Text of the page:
This post is written by CPR President Rena Steinzor and CPR Policy Analyst James Goodwin.
President Obama appointed Lisa Jackson to head the Environmental Protection Agency (EPA) on December 15, 2008. Confirmed by the Senate on January 22, 2009, she is a Cabinet-rank member of the Administration and the first African American to serve as the public face of environmental protection for any administration. Whether she wears an EPA baseball cap and windbreaker to tour the waterfront of her native New Orleans, now threatened by the BP oil spill, or she sits in the witness chair with television lights in her face to testify before any one of the dozen congressional committees claiming a piece of her agency, Jackson rises or falls on her own merits. And she has mostly been rising, driving her 18,000 member staff to new levels of activity and invention.
How lamentable, then, that her first notable reversal was administered not by Mother Nature, Congress, the economy, or even her own mistakes, but rather by an unnamed squad of number-crunching economists working in the bowels of Peter Orszag’s Office of Management and Budget (OMB), and specifically within the Office of Information and Regulatory Affairs (OIRA), headed by Cass Sunstein. And what a nasty reversal it was. Taking a page out of the George W. Bush Administration’s playbook, the economists decided to second-guess Jackson’s judgment on how to deal with 1,000 or so leaking, unstable coal ash dump sites threatening communities across the country. A few days after announcing its proposal to the public, EPA at last gave us a peak behind the curtain of obscurity OIRA had erected around months of intensive industry lobbying, posting a red-lined version of the toxic coal ash regulatory proposal it sent over to the economists last October.
OMB revisions to the EPA proposal include about 140 pages of deletions and style edits, but also dozens, perhaps more than a hundred, added pages (the key differences in the proposals are summarized in the table below). As originally drafted by EPA, the regulation required that the 140 million tons of coal ash generated by power plants each year, which are laden with extraordinarily toxic heavy metals such as beryllium, lead, and chromium, either be disposed of in “dry” landfills lined and monitored to keep the ash out of soil and water, or beneficially recycled, such as in concrete road beds. Existing dump sites would be closed in accordance with additional regulatory requirements, ensuring that they would not burst open, as one such pit did in Kingston, Tennessee, shortly before Christmas 2008, spilling 1 billion gallons of inky black sludge across 400 acres of this small rural community.
But by the time the OMB economists had chewed over the proposal, EPA was no longer presenting a clear and unambiguous policy to the public for comment. Instead, EPA had been reduced to proposing three inconsistent alternatives: (1) a somewhat weakened version of its own strict approach; (2) a weak alternative that would subject coal ash sites to the same requirements that apply to ordinary household garbage, mandate limited cleanup, and hope that the states have the will to take care of a problem they have neglected for decades; (3) an unthinkably toothless alternative that would neglect cleanup of existing sites entirely. (The agency is also soliciting comment on a fourth alternative, a variation on the weak alternative that would involve annual inspections of existing sites.) When you consider that 186 of 584 coal ash “surface impoundments” (the euphemism for a waterlogged pit-in-ground) were not even designed by professional engineers, the consequences of OIRA’s misguided intervention, should one of these weak alternatives succeed, is almost laughable.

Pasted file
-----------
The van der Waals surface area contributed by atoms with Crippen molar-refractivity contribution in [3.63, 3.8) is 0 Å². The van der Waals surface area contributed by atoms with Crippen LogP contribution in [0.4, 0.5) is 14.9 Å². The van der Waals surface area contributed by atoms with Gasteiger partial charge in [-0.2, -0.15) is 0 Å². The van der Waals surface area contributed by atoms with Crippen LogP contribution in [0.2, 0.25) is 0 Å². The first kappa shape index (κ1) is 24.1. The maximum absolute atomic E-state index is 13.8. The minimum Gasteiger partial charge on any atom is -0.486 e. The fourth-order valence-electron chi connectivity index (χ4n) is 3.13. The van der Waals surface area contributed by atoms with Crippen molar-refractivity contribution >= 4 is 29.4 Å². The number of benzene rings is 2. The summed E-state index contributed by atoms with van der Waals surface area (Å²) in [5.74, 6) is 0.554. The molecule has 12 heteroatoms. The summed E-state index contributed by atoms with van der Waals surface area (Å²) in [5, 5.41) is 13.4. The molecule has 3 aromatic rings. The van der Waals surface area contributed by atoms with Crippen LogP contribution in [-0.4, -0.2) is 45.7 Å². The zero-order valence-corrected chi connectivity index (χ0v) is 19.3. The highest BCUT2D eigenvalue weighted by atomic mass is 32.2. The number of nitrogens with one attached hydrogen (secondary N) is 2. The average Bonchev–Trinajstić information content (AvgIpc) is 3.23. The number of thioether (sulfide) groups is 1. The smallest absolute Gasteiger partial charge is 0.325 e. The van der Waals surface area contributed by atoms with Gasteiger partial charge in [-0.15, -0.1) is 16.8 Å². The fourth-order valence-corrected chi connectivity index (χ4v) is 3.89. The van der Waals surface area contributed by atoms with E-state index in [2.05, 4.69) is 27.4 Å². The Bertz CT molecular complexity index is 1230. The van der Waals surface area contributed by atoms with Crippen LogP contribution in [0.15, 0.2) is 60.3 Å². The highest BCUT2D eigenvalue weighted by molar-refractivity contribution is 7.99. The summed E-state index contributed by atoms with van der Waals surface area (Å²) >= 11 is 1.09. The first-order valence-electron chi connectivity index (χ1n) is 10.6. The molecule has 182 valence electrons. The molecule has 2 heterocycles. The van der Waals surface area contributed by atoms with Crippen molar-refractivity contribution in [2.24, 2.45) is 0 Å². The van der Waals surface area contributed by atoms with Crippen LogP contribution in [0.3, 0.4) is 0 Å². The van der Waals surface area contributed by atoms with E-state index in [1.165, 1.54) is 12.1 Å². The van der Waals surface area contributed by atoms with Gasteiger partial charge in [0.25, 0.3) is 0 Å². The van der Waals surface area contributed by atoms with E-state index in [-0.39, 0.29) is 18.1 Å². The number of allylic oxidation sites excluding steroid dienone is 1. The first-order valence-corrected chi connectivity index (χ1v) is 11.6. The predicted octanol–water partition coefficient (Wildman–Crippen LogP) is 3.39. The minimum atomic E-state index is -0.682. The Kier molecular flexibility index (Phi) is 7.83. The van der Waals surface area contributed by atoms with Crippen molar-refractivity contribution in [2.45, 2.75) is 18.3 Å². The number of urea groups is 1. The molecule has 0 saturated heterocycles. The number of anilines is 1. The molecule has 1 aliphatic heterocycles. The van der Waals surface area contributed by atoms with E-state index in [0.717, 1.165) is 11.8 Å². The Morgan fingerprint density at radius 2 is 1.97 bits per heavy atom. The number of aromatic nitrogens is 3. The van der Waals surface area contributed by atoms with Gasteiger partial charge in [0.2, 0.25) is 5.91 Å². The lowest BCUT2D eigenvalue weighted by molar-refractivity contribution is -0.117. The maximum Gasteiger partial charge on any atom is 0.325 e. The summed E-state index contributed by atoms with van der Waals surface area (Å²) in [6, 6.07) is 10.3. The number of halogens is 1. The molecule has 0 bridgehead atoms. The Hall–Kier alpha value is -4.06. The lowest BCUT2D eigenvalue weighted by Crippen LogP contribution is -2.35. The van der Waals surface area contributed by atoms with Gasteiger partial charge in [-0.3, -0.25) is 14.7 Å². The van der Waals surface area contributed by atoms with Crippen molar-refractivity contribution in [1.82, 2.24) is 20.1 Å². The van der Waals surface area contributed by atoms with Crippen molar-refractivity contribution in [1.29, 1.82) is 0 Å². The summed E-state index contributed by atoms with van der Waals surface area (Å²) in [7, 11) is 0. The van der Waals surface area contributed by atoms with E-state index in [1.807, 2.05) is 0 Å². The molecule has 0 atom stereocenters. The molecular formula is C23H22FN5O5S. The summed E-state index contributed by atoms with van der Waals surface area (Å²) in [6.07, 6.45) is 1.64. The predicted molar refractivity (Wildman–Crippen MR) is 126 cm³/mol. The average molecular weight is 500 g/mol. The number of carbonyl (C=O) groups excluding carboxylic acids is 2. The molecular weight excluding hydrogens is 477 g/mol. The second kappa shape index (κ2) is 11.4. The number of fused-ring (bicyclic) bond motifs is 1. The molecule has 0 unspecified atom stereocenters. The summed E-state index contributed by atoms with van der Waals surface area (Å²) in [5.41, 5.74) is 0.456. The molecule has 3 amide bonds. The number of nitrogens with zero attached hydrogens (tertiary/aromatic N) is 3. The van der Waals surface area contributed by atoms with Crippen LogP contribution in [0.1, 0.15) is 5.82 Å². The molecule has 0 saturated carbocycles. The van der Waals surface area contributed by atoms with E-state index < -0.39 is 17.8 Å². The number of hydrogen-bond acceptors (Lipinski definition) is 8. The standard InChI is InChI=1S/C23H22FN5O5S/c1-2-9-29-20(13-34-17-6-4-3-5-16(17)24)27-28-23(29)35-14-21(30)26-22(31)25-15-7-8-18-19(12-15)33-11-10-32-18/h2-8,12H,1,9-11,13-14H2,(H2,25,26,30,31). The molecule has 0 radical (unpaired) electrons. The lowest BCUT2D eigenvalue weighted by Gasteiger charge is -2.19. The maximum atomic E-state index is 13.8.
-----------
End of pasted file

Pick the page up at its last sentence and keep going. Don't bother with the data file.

Born in the Reagan Age of Deregulation, Sunstein’s office exists to conduct “White House review” of agency actions to ensure that all the President’s men and women are on the same page. Obama’s people, including Solicitor General Elena Kagan, now on the short list for the Supreme Court, have extolled White House review under Democrats as a far more positive, even golden opportunity for agencies to have the President adopt their affirmative agendas, much as President Bill Clinton worked side-by-side with then-Food and Drug Administration Commissioner David Kessler to curb smoking among youth.
Whether by accident or design, the Sunstein operation is far closer to the Reagan than the Kagan model. In fact, we cannot think of a single incident under the Reagan or the Bush presidencies where OMB actually had the temerity to pick up a laptop and actually add what amounts to chapters of changes to a rule, converting it from a single proposal to a mushy collection of three, increasingly industry-friendly alternatives. Return letters were sent to agencies chiding them and asking for a “do-over” of their work. But chunks of cheaper, more industry-friendly alternatives were not slapped as side cars onto the agencies' original expert judgment.
So obscure was this process that it is reasonable to wonder whether Peter Orszag, Jackson’s peer in every way, even knows that economists several levels down his organizational chart have second-guessed her judgment. Or has Jackson been such a good team player that the confrontation remained focused at the level of former Harvard Professor Sunstein, who seems only too ready to turn his surrogates loose to correct EPA’s work?
In either event, this ain’t your grandfather’s White House review, nor is it a process to make any President proud. Expertise is tossed aside, industry is given irresistible incentives to end-run agency rules, and accountability in the constitutional sense, through executive appointments, Senate confirmation, and the public spotlight, is perilously undermined.
(See full-size PDF of chart).